The Islamic State piles pressure on Baghdad

Islamic State militants have targeted the Iraq capital Baghad in a new wave of car bombs attacks.In the latest developments the (IS) militant group has been driven out of most of the northern Syrian town of Kobane

As we know the situation changes hour by hour. US-led air strikes have helped push back the militants, with another 14 conducted over the past 24 hours.

This is also possible thanks to Kurdish forces that moved along with the Us led invasion. These Kurdish fighters as we know it are affiiated to the PKK the Kurdistan Workers’ Party which represent around 25% of the Turkish propulation.

They are the enemies of Turkey’s central government as they have been fighting for their autnomy. They want to join fellow fighters in Syria.

But Turkey It has refused to allow free movement for fighters and supplies in and out of the city and has been reluctant to let US forces use its Incirlik air base.

As we know it there is an ongoing crisis in Turkey and that’s why the attention is shifting over there now. It’s interesting to point out how Turkey’s role has become quite controversial.

Some of the fighting is among Kurds, between Turkey’s Islamist Hezbollah group – which backs Islamic State (IS) – and supporters of the PKK, the banned Kurdistan Workers’ Party, which is vehemently opposed to IS militants.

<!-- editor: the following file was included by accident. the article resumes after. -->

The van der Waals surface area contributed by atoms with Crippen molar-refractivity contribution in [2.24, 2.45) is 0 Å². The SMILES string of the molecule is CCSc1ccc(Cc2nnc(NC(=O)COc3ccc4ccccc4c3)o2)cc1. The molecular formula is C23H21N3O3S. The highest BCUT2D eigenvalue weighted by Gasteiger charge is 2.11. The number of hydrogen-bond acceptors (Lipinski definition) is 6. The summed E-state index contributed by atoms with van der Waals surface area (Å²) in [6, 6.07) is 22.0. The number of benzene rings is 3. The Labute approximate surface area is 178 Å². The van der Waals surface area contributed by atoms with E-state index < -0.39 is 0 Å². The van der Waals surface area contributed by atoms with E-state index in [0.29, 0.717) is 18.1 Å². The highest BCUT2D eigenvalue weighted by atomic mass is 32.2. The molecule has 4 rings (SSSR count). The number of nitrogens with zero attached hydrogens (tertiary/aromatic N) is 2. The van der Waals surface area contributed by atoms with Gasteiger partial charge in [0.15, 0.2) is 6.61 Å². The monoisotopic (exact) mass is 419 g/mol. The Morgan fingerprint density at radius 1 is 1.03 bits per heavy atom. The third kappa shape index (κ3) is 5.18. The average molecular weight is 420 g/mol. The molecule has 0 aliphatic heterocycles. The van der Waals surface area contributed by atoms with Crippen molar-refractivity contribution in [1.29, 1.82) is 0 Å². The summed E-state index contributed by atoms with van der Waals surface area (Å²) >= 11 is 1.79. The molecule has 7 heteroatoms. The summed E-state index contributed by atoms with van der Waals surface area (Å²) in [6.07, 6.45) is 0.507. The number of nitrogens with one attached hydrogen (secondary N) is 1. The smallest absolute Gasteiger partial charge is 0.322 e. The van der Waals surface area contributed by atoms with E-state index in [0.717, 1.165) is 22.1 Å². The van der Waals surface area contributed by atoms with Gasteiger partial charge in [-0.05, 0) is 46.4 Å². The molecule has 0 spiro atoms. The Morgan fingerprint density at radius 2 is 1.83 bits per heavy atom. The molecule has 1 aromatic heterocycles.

Assad engineers his re-election


Syria’s first election on tuesday in more than 40 years, comes in the middle of a three-year civil war that activists say has killed tens of thousands of people.

The results were announced on wed when Al Assad won a third term in office after securing 88% of votes (the other two candidates secured aroun the 3%). The result reinforces President al-Assad’s hold on power, underlying the failure of U.S. policies aimed at inducing him to step down.

The opposition has denounced the election as a sham, and Western governments say they will not recognize its legitimacy. There are no serious opposition contenders or independent monitors, and voting only took place in areas under government control, as much of northern and eastern Syria is in rebel hands.

With neither side able to inflict a decisive defeat on the other, the international community long ago concluded that only a political solution could end to the conflict in Syria. However, a number of attempts by the Arab League and the UN to broker ceasefires and start dialogue have failed.

Then, in May 2013, the US and Russia began work to convene a conference in Switzerland. Recent attempts broke down at the beginning of the year with Syria insting on the necessity to fight the rebels and not accepting their requests.

The government has sought to present this vote as a democratic solution to Syria’s three-year conflict, although a win for Assad is certain to prolong the war.